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    ABSTRACT: Annual mortality within bird populations can be attributed to numerous sources; however, the extent to which anthropogenic sources of mortality contribute to avian demography is largely unknown. Quantifying the relative magnitude of human-related avian mortality could inform conservation efforts, particularly if multiple sources of human-related mortality can be contrasted. The unintentional destruction of nests and their contents by industrial activities conducted during the breeding season of resident and migratory birds presumably leads to one such source of human-caused avian mortality. As part of a broader effort to quantify major sources of human-related avian mortality, we estimated the magnitude of nest loss resulting from the terrestrial oil and gas sector in Canada, including: (1) seismic exploration, (2) pipeline right-of-way clearing, (3) well pad clearing, and (4) oil sands mining within the Western Canadian Sedimentary Basin (WCSB). We estimated nest losses as the product of estimated nest densities, the area disturbed annually, and the proportion of annual disturbance presumed to occur during the breeding season. The estimated number of nests disturbed annually by all oil and gas sectors combined ranged between 11,840 – 60,380. Interannual variation in exploration and extraction, and uncertainty in nest densities and the proportion of the disturbances occurring during the breeding season contributed to the variation. Accounting for natural mortality suggests an estimated loss of 10,200 – 41,150 (range) potential recruits into the migratory bird population in a subsequent year. Although nest destruction is only one small component of the potential impacts of the oil and gas industry upon avian populations, these estimates establish a baseline for comparison with other sources of human-caused avian mortality. Models are now needed to compare nest losses against the legacy effects of oil and gas sector habitat disturbances and associated cumulative effects so that mitigation efforts can be prioritized.
    Full-text · Article · Oct 2013 · Avian Conservation and Ecology
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    • "Process-affected waters from surface mining are currently retained in large exposed ponds, and contain roughly 0.7 km 3 of tailings in 130 km 2 of constructed ponds (Gosselin et al., 2010). However, past instances of tailings pond dyke seepage that was found to be acutely toxic to some aquatic species (Hrudey, 1975), and ongoing fatalities to migratory birds (Timoney and Ronconi, 2010) may provoke disposing process-affected waters into subsurface reservoirs as an alternative to exposed tailings ponds. Successfully containing in situ injections and processaffected waters at depth requires that these fluids remain in the subsurface. "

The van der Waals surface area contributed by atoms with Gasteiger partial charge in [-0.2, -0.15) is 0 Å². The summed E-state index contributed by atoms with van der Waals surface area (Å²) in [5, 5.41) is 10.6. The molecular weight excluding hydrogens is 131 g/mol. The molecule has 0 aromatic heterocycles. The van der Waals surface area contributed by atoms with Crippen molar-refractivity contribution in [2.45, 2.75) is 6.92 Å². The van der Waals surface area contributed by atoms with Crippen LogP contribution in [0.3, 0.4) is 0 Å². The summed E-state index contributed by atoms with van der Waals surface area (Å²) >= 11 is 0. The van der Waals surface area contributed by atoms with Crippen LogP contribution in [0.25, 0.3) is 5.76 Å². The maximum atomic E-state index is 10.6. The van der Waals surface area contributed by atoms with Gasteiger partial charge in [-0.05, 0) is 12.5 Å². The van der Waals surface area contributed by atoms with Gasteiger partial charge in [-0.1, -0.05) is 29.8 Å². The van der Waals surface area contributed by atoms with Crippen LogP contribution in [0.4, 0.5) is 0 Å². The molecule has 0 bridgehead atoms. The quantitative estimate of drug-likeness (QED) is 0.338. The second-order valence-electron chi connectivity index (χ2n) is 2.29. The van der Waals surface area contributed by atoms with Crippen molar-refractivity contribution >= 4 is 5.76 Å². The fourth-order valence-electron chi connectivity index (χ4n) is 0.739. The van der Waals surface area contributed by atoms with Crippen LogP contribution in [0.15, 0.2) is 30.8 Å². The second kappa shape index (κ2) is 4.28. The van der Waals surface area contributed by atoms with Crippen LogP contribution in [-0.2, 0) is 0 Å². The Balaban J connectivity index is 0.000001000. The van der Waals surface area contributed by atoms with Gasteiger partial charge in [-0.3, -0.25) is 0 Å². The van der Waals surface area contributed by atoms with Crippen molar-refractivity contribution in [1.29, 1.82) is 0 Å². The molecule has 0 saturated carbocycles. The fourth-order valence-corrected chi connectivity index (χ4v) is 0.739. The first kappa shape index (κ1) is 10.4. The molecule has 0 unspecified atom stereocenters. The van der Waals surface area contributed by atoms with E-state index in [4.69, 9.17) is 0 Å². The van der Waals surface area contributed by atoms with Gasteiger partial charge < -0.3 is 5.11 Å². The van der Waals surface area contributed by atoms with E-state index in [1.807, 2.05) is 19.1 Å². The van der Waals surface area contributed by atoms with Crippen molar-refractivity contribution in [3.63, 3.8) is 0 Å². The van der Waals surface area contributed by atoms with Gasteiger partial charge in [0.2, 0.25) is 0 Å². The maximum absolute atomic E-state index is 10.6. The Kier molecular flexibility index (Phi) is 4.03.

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    ABSTRACT: Thousands of oil and gas platforms are currently operating in offshore waters globally, and this industry is expected to expand in coming decades. Although the potential environmental impacts of offshore oil and gas activities are widely recognized, there is limited understanding of their impacts on migratory and resident birds. A literature review identified 24 studies and reports of bird-platform interactions, most being qualitative and half having been peer-reviewed. The most frequently observed effect, for seabirds and landbirds, is attraction and sometimes collisions associated with lights and flares; episodic events have caused the deaths of hundreds or even thousands of birds. Though typically unpredictable, anecdotally, it is known that poor weather, such as fog, precipitation and low cloud cover, can exacerbate the effect of nocturnal attraction to lights, especially when coincidental with bird migrations. Other effects include provision of foraging and roosting opportunities, increased exposure to oil and hazardous environments, increased exposure to predators, or repulsion from feeding sites. Current approaches to monitoring birds at offshore platforms have focused on observer-based methods which can offer species-level bird identification, quantify seasonal patterns of relative abundance and distribution, and document avian mortality events and underlying factors. Observer-based monitoring is time-intensive, limited in spatial and temporal coverage, and suffers without clear protocols and when not conducted by trained, independent observers. These difficulties are exacerbated because deleterious bird-platform interaction is episodic and likely requires the coincidence of multiple factors (e.g., darkness, cloud, fog, rain conditions, occurrence of birds in vicinity). Collectively, these considerations suggest a need to implement supplemental systems for monitoring bird activities around offshore platforms. Instrument-based approaches, such as radar, cameras, acoustic recordings, and telemetry, hold promise for continuous monitoring. Recommendations are provided for a rigorous and comprehensive monitoring approach within an adaptive management framework.